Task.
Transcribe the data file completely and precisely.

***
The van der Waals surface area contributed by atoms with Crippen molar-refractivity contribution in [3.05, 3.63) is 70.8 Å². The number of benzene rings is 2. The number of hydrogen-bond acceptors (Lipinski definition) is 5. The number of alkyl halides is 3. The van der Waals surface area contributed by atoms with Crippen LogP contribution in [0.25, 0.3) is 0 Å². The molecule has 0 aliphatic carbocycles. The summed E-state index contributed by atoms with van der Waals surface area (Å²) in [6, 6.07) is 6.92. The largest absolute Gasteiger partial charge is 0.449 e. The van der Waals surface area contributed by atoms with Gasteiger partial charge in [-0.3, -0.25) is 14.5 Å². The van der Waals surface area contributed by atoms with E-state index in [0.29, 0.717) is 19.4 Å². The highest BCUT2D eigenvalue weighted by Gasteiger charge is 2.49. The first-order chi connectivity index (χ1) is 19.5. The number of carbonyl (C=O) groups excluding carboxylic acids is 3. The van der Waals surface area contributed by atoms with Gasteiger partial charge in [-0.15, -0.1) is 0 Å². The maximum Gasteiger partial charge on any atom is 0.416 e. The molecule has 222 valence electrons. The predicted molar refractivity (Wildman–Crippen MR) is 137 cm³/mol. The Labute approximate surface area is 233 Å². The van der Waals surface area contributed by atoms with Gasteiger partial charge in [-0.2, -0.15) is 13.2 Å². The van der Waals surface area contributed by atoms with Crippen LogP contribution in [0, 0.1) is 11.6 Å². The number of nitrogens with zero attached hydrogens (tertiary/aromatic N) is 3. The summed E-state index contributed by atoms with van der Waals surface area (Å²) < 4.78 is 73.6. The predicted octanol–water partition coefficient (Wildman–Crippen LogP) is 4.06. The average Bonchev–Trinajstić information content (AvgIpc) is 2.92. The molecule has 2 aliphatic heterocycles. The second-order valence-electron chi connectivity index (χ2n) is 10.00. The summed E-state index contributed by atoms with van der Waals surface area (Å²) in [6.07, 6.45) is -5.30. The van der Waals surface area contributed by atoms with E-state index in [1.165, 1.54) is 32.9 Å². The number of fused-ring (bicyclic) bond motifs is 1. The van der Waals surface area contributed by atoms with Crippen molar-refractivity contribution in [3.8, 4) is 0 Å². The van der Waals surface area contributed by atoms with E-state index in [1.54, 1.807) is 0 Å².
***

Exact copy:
The van der Waals surface area contributed by atoms with Crippen molar-refractivity contribution in [3.05, 3.63) is 70.8 Å². The number of benzene rings is 2. The number of hydrogen-bond acceptors (Lipinski definition) is 5. The number of alkyl halides is 3. The van der Waals surface area contributed by atoms with Crippen LogP contribution in [0.25, 0.3) is 0 Å². The molecule has 0 aliphatic carbocycles. The summed E-state index contributed by atoms with van der Waals surface area (Å²) in [6, 6.07) is 6.92. The largest absolute Gasteiger partial charge is 0.449 e. The van der Waals surface area contributed by atoms with Gasteiger partial charge in [-0.3, -0.25) is 14.5 Å². The van der Waals surface area contributed by atoms with E-state index in [0.29, 0.717) is 19.4 Å². The highest BCUT2D eigenvalue weighted by Gasteiger charge is 2.49. The first-order chi connectivity index (χ1) is 19.5. The number of carbonyl (C=O) groups excluding carboxylic acids is 3. The van der Waals surface area contributed by atoms with Gasteiger partial charge in [-0.15, -0.1) is 0 Å². The maximum Gasteiger partial charge on any atom is 0.416 e. The molecule has 222 valence electrons. The predicted molar refractivity (Wildman–Crippen MR) is 137 cm³/mol. The Labute approximate surface area is 233 Å². The van der Waals surface area contributed by atoms with Gasteiger partial charge in [-0.2, -0.15) is 13.2 Å². The van der Waals surface area contributed by atoms with Crippen LogP contribution in [0, 0.1) is 11.6 Å². The number of nitrogens with zero attached hydrogens (tertiary/aromatic N) is 3. The summed E-state index contributed by atoms with van der Waals surface area (Å²) < 4.78 is 73.6. The predicted octanol–water partition coefficient (Wildman–Crippen LogP) is 4.06. The average Bonchev–Trinajstić information content (AvgIpc) is 2.92. The molecule has 2 aliphatic heterocycles. The second-order valence-electron chi connectivity index (χ2n) is 10.00. The summed E-state index contributed by atoms with van der Waals surface area (Å²) in [6.07, 6.45) is -5.30. The van der Waals surface area contributed by atoms with E-state index in [1.165, 1.54) is 32.9 Å². The number of fused-ring (bicyclic) bond motifs is 1. The van der Waals surface area contributed by atoms with Crippen molar-refractivity contribution in [3.8, 4) is 0 Å². The van der Waals surface area contributed by atoms with E-state index in [1.54, 1.807) is 0 Å².